Medical Male Circumcision (MMC) is currently recommended for men living in areas where HIV rates are high and prevention tools are scarce. Some men, understandably, are unwilling to undergo MMC. Nyaradzo Chigorimbo-Tsikiwa, with the Desmond Tutu HIV Centre and the Division of Immunology, is researching the cellular and molecular composition of the foreskin. The goal is to identify how HIV penetrates the foreskin tissue and maybe find a solution for these men who would prefer to remain uncircumcised.
It has been shown that after a medical male circumcision (MMC), randomised clinical studies report a 60% risk reduction in HIV acquisition. Researchers are not certain why the removal of the foreskin leads to lower incidences of HIV but there are some theories. One suggests that it reduces the number of HIV target cells (including Langerhans’ cells) by removing the foreskin during MMC. Secondly, HIV can’t penetrate normal healthy skin but if there are abrasions then they could provide a point of entry in uncircumcised men. In addition, the inner foreskin removed during MMC has been found by researchers to be susceptible to infection by the virus due to its physiology.
Chigorimbo-Tsikiwa takes foreskin samples from circumcised men with and without asymptomatic STIs. Studying these tissues provided insight on how HIV can infect a man through his foreskin.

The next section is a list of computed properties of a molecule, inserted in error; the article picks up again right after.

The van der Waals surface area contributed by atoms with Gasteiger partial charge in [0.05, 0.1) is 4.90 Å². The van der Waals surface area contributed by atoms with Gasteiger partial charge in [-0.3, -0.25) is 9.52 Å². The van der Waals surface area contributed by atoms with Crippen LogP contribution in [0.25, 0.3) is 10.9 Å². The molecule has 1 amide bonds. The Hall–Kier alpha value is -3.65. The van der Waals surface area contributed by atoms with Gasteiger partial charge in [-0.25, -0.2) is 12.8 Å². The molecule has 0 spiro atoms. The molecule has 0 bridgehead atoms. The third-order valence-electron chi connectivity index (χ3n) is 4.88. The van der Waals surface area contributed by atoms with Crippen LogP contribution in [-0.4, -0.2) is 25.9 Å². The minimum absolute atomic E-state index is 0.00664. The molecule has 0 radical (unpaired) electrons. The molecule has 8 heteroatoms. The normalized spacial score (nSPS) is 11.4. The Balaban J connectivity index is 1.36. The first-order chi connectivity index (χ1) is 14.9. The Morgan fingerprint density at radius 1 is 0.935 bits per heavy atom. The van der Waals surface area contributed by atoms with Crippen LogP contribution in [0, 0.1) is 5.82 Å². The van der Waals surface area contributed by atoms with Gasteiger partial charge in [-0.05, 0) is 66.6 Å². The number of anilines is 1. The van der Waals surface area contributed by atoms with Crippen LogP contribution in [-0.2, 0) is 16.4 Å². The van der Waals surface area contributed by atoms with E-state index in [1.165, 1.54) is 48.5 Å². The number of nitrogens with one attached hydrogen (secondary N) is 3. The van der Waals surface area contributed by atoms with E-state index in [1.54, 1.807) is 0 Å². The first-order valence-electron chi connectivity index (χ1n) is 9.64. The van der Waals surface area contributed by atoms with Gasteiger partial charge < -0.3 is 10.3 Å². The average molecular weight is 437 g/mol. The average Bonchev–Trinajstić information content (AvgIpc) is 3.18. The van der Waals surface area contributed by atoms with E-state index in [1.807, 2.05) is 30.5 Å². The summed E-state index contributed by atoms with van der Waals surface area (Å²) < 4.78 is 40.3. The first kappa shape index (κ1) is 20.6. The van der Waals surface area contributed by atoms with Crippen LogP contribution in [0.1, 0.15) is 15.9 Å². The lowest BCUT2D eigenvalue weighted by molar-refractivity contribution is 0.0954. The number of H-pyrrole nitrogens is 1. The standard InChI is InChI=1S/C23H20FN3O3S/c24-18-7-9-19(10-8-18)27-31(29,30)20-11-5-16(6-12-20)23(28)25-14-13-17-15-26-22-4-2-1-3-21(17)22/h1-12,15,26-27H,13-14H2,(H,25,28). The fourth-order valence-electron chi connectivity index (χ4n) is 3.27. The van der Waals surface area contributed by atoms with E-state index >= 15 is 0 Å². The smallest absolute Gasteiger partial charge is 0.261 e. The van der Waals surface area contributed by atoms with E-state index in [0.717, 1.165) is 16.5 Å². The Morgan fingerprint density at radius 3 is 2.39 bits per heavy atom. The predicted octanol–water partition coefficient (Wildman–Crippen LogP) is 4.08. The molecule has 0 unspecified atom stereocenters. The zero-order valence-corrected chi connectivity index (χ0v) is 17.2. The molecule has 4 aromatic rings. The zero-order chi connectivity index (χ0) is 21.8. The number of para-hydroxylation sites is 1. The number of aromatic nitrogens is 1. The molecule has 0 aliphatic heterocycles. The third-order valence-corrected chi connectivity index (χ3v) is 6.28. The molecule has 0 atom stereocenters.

The foreskin has an inner part which is in direct contact with the penis before circumcision and the outer part which covers the head of the penis. Chigorimbo-Tsikiwa together with Professor Clive Gray and others have found some important differences between the inner and outer foreskin using proteomics (the study of proteins) and on a cellular level. The first difference was in the proteins that function as barriers. The second difference was that the outer layer of the foreskin has a thicker layer of keratin than the inner foreskin. Keratin is a protective protein found in skin that makes it impenetrable. An important difference they found was also in increased numbers of HIV target cells in men with asymptomatic STIs. These few extra cells could make all the difference to infection susceptibility.
It is possible that MMC can prevent HIV because it removes inner foreskin tissue that is susceptible to the virus. This would explain why men who undergo MMC have lower rates of HIV.
The next step is to figure out which genes are involved in prevention. The final goal is to figure out which compounds will prevent HIV from interacting with these immune cells. Eventually, this could be incorporated into a product e.g. a microbicide gel that the man could apply to the penis for protection during intercourse.
We wish Chigorimbo-Tsikiwa the best of luck with the next stages of her research.
Written by Caroline Reid